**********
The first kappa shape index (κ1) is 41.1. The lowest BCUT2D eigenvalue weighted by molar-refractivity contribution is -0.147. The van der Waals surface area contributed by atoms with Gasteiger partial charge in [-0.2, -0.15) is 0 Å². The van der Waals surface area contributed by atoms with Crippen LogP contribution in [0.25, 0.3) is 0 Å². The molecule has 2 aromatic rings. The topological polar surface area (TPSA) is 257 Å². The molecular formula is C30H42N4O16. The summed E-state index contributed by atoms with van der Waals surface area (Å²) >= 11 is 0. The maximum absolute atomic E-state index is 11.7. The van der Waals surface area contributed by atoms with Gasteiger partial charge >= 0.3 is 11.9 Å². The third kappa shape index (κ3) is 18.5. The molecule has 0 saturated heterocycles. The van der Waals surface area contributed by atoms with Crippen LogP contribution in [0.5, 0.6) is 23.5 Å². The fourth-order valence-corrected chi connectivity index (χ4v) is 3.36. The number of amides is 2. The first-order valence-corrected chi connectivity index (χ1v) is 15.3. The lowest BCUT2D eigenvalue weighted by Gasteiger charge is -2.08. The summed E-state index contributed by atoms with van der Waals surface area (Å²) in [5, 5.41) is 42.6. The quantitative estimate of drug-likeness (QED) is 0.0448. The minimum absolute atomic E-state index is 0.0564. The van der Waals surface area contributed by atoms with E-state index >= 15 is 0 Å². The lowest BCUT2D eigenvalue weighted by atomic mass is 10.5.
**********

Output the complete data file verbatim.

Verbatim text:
The first kappa shape index (κ1) is 41.1. The lowest BCUT2D eigenvalue weighted by molar-refractivity contribution is -0.147. The van der Waals surface area contributed by atoms with Gasteiger partial charge in [-0.2, -0.15) is 0 Å². The van der Waals surface area contributed by atoms with Crippen LogP contribution in [0.25, 0.3) is 0 Å². The molecule has 2 aromatic rings. The topological polar surface area (TPSA) is 257 Å². The molecular formula is C30H42N4O16. The summed E-state index contributed by atoms with van der Waals surface area (Å²) >= 11 is 0. The maximum absolute atomic E-state index is 11.7. The van der Waals surface area contributed by atoms with Gasteiger partial charge >= 0.3 is 11.9 Å². The third kappa shape index (κ3) is 18.5. The molecule has 0 saturated heterocycles. The van der Waals surface area contributed by atoms with Crippen LogP contribution in [0.5, 0.6) is 23.5 Å². The fourth-order valence-corrected chi connectivity index (χ4v) is 3.36. The number of amides is 2. The first-order valence-corrected chi connectivity index (χ1v) is 15.3. The lowest BCUT2D eigenvalue weighted by Gasteiger charge is -2.08. The summed E-state index contributed by atoms with van der Waals surface area (Å²) in [5, 5.41) is 42.6. The quantitative estimate of drug-likeness (QED) is 0.0448. The minimum absolute atomic E-state index is 0.0564. The van der Waals surface area contributed by atoms with E-state index >= 15 is 0 Å². The lowest BCUT2D eigenvalue weighted by atomic mass is 10.5.